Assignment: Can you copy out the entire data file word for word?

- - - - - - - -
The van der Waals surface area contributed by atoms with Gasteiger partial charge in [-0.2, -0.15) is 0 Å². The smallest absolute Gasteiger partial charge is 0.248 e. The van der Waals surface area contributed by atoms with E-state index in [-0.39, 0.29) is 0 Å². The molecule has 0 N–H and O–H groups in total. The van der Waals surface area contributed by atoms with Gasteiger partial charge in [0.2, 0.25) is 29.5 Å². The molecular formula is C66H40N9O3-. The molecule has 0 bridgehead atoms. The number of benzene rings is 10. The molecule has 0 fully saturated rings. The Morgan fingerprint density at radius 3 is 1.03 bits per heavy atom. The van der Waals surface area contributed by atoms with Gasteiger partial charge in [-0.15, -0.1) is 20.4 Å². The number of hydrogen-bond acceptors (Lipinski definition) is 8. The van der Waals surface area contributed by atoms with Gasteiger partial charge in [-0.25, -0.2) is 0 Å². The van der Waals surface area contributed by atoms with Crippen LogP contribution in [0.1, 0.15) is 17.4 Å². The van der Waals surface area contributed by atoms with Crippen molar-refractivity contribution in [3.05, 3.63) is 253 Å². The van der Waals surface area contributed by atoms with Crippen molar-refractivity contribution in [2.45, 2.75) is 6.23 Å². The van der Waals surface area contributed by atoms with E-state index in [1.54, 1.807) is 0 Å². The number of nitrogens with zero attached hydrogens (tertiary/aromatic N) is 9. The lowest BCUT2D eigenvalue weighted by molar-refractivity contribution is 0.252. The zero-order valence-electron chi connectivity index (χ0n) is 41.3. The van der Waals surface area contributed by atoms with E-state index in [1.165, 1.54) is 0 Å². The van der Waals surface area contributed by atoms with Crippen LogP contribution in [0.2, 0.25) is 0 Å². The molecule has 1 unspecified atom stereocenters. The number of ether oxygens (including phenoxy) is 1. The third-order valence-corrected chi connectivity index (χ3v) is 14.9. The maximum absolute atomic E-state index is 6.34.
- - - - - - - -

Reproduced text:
The van der Waals surface area contributed by atoms with Gasteiger partial charge in [-0.2, -0.15) is 0 Å². The smallest absolute Gasteiger partial charge is 0.248 e. The van der Waals surface area contributed by atoms with E-state index in [-0.39, 0.29) is 0 Å². The molecule has 0 N–H and O–H groups in total. The van der Waals surface area contributed by atoms with Gasteiger partial charge in [0.2, 0.25) is 29.5 Å². The molecular formula is C66H40N9O3-. The molecule has 0 bridgehead atoms. The number of benzene rings is 10. The molecule has 0 fully saturated rings. The Morgan fingerprint density at radius 3 is 1.03 bits per heavy atom. The van der Waals surface area contributed by atoms with Gasteiger partial charge in [-0.15, -0.1) is 20.4 Å². The number of hydrogen-bond acceptors (Lipinski definition) is 8. The van der Waals surface area contributed by atoms with Gasteiger partial charge in [-0.25, -0.2) is 0 Å². The van der Waals surface area contributed by atoms with Crippen LogP contribution in [0.1, 0.15) is 17.4 Å². The van der Waals surface area contributed by atoms with Crippen molar-refractivity contribution in [3.05, 3.63) is 253 Å². The van der Waals surface area contributed by atoms with Crippen molar-refractivity contribution in [2.45, 2.75) is 6.23 Å². The van der Waals surface area contributed by atoms with E-state index in [1.54, 1.807) is 0 Å². The number of nitrogens with zero attached hydrogens (tertiary/aromatic N) is 9. The lowest BCUT2D eigenvalue weighted by molar-refractivity contribution is 0.252. The zero-order valence-electron chi connectivity index (χ0n) is 41.3. The van der Waals surface area contributed by atoms with E-state index in [1.165, 1.54) is 0 Å². The van der Waals surface area contributed by atoms with Crippen LogP contribution in [0.2, 0.25) is 0 Å². The molecule has 1 unspecified atom stereocenters. The number of ether oxygens (including phenoxy) is 1. The third-order valence-corrected chi connectivity index (χ3v) is 14.9. The maximum absolute atomic E-state index is 6.34.